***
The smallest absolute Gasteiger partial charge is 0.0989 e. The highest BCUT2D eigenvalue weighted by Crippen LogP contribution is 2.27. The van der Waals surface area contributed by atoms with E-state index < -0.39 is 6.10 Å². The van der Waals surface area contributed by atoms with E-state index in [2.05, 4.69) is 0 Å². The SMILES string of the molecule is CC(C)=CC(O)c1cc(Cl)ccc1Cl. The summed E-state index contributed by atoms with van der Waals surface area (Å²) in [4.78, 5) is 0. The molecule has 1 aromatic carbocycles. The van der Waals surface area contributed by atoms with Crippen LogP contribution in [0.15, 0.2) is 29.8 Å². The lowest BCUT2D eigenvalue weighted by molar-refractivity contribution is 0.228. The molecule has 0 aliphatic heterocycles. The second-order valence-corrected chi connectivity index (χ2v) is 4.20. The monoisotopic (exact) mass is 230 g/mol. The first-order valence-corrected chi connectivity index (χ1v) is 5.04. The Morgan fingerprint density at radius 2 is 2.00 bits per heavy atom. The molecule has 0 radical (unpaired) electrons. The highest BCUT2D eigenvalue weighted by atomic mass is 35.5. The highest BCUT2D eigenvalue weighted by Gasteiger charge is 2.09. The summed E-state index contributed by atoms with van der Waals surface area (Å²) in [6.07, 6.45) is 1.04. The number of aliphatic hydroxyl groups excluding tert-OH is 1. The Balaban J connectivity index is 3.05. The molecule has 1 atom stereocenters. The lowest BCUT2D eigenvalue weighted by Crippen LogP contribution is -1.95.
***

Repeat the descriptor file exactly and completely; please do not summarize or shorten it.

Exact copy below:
The smallest absolute Gasteiger partial charge is 0.0989 e. The highest BCUT2D eigenvalue weighted by Crippen LogP contribution is 2.27. The van der Waals surface area contributed by atoms with E-state index < -0.39 is 6.10 Å². The van der Waals surface area contributed by atoms with E-state index in [2.05, 4.69) is 0 Å². The SMILES string of the molecule is CC(C)=CC(O)c1cc(Cl)ccc1Cl. The summed E-state index contributed by atoms with van der Waals surface area (Å²) in [4.78, 5) is 0. The molecule has 1 aromatic carbocycles. The van der Waals surface area contributed by atoms with Crippen LogP contribution in [0.15, 0.2) is 29.8 Å². The lowest BCUT2D eigenvalue weighted by molar-refractivity contribution is 0.228. The molecule has 0 aliphatic heterocycles. The second-order valence-corrected chi connectivity index (χ2v) is 4.20. The monoisotopic (exact) mass is 230 g/mol. The first-order valence-corrected chi connectivity index (χ1v) is 5.04. The Morgan fingerprint density at radius 2 is 2.00 bits per heavy atom. The molecule has 0 radical (unpaired) electrons. The highest BCUT2D eigenvalue weighted by atomic mass is 35.5. The highest BCUT2D eigenvalue weighted by Gasteiger charge is 2.09. The summed E-state index contributed by atoms with van der Waals surface area (Å²) in [6.07, 6.45) is 1.04. The number of aliphatic hydroxyl groups excluding tert-OH is 1. The Balaban J connectivity index is 3.05. The molecule has 1 atom stereocenters. The lowest BCUT2D eigenvalue weighted by Crippen LogP contribution is -1.95.